Spirituality: Addiction as a false spiritual quest?
Recently, I read Theodore Dalrymple's book, Romancing Opiates (2006), which offers a look at the real roots of addiction. He notes,
Man is the only creature capable of self-destruction , and only man decides in full consciousness to do what is bad, even fatal, for him. Freud’s death wish may be mere speculation, an abstract construct conjured from air, but no one with the slightest acquaintance with the human race could possibly conclude that human beings always pursue their own best interest by means of rational calculation. The primrose path to perdition never ceases to attract...That, of course, is precisely why we will never understand ourselves if we try to use apes or computers as models. Picture a chimpanzee deciding "I am no good at being an ape and I feel I must end it all," and you will see what I mean. In any event, he goes on to say,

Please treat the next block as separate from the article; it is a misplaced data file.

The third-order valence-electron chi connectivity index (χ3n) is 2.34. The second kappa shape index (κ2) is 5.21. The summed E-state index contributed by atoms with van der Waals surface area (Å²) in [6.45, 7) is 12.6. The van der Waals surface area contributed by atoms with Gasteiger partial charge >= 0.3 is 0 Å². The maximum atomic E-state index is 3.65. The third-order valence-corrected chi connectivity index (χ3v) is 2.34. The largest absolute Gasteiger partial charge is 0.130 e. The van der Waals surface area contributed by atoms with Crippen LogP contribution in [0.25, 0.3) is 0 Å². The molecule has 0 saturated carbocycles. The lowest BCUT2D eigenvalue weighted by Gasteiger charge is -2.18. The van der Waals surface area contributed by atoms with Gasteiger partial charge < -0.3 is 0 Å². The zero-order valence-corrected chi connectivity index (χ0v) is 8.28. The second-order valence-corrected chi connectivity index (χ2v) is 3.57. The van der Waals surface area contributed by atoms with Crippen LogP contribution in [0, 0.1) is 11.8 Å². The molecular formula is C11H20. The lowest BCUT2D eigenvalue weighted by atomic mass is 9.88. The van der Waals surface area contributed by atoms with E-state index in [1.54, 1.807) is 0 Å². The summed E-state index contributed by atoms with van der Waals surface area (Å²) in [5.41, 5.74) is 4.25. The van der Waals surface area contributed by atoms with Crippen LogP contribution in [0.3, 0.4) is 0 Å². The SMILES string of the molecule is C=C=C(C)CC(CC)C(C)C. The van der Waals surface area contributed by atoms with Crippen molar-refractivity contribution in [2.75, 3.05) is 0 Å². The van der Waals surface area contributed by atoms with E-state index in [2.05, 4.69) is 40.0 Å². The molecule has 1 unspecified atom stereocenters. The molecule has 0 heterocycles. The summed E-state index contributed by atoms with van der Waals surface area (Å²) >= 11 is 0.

... to conceive of opiate addiction as a disease seems, after my experience with thousands of drug addicts, to me to miss the fundamental point about it: that it is a moral or spiritual condition that will never yield to medical treatment, so called.This is a very literate way of explaining a situation often explained - as Dalrymple says - by recovered addicts in a much simpler way: "I just didn't want to live that way any more." In my view, that is a form of spiritual experience - to discover that one need not live "that way" any more.